Gillyflower "Gillie" Muir is straddling a line. She needs to host card parties at her home, a mere six months after her father's death, or risk destitution. On the other hand, she's ostracized by the "good" women of the little town of Blackhaven, including a countess, because of those parties. It looks like no one truly knows what is looks like to have to earn a living. And then an enigmatic stranger enters Gillie's dull and dreary life.
David Keath, the tenth Baron of Wickenden, is bored and tired of his persona of the Wicked Baron. So he decides to come to the coastal town of Blackhaven partly as a favor to his ex-mistress and partly to relieve his boredom. Little does he know the "hussy" that's supposedly bewitched his ex-mistress's son, is as far removed from a gaming-den temptress as she could possibly be...And that he will end up bewitched in the end. But first, he has to save Gillie from her various messes...And then from the one he put her in.
This was a cute, funny, quirky little story that certainly would've deserved a higher rating if it wasn't for the fact it didn't seem it took itself very seriously.
I loved the heroine. She was a genuinely good person, thinking of everybody else first (even the Wicked Baron) but herself and when she loved, she loved fully, without reservations, and was willing to do anything first to save the man she loved and then to keep him.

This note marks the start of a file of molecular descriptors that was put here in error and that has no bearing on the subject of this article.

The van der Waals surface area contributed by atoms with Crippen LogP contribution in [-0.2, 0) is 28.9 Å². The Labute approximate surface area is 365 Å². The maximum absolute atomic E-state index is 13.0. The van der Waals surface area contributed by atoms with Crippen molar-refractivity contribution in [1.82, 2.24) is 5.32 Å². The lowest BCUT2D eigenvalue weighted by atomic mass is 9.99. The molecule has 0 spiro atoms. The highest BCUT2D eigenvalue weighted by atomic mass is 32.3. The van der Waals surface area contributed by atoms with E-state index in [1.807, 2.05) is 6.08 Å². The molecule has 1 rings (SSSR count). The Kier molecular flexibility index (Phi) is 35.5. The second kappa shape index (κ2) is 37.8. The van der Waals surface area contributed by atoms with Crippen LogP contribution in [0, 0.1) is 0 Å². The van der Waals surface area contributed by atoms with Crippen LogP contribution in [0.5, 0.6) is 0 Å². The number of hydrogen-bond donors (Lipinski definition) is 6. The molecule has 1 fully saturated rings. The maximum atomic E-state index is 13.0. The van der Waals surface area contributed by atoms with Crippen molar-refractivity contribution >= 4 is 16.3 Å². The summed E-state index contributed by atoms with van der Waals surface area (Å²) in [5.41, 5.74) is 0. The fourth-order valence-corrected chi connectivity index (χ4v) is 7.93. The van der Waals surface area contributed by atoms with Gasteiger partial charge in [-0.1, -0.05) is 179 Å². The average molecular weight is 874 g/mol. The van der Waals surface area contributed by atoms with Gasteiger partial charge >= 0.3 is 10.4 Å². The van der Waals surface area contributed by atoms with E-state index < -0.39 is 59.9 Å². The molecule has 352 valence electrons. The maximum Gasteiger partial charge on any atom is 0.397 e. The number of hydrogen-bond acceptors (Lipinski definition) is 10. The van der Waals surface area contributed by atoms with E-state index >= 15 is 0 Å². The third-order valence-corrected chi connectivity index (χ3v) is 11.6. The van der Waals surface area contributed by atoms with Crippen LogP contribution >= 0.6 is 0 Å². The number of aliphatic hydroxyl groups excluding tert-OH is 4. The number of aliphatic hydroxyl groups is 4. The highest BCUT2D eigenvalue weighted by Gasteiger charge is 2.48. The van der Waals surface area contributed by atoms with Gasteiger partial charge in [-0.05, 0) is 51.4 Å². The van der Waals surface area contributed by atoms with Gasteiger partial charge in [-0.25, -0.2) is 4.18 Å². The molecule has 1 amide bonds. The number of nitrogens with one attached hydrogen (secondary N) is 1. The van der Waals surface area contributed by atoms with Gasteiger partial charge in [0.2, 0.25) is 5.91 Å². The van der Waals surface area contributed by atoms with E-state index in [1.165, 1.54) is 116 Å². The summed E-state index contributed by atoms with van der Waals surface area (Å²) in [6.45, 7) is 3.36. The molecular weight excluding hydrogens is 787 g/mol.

The Wicked Baron, on the other hand, needed some marinating time to ingratiate himself. He always seemed to have an ulterior motive for all he did. Even after the original ulterior motive was known, there still seemed like there was something brewing in his head, and he pretty much remained an enigma for the entire story and even at the end. I actually more scenes told from his point of view, since his feelings for Gillie seemed rather rushed and out-of-the-blue.
The rest of the cast provided a nice little backdrop for these two protagonists, from the brawny servant, to the slightly deaf aunt, the seemingly flighty brother, the earnest pretender for Gillie's hand, the dragon-y matron, the good-natured count and his sisters...They were a quirky bunch and they worked both inside the story and to compliment the two protagonists.
Then there were the various sub-plots. The romance was as quirky as the rest of it, sweet from the heroine's part, slightly hole-y from the hero's part (it felt like there were scenes missing, to connect the appropriate dots and believe what we were presented). The suspense seemed added more as an afterthought than an actual sub-plot in order to push Gillie and Wickenden together and once more, there appeared to be something missing. Why was Wickenden on the beach that night when the traitors were captured? Did he come to Blackhaven for that as well, or did he just tag along for the fun of it? Also, what happened to the traitors afterward?
This wasn't the only hole in the plot, or a loose end. We never got to learn the truth about the Spanish woman, for example. Was she who she claimed to be or just someone seeking a better life? Why didn't Kit make a bigger fuss that night on the road? Supposedly, Gillie made him see reason, but we didn't see that scene at all, etc.
There were bits and pieces missing throughout the story; scenes or mere sentences to bring it all together and make everything make sense in the end. Hence the quirkiness. Not only in the cast of characters, but in the story itself.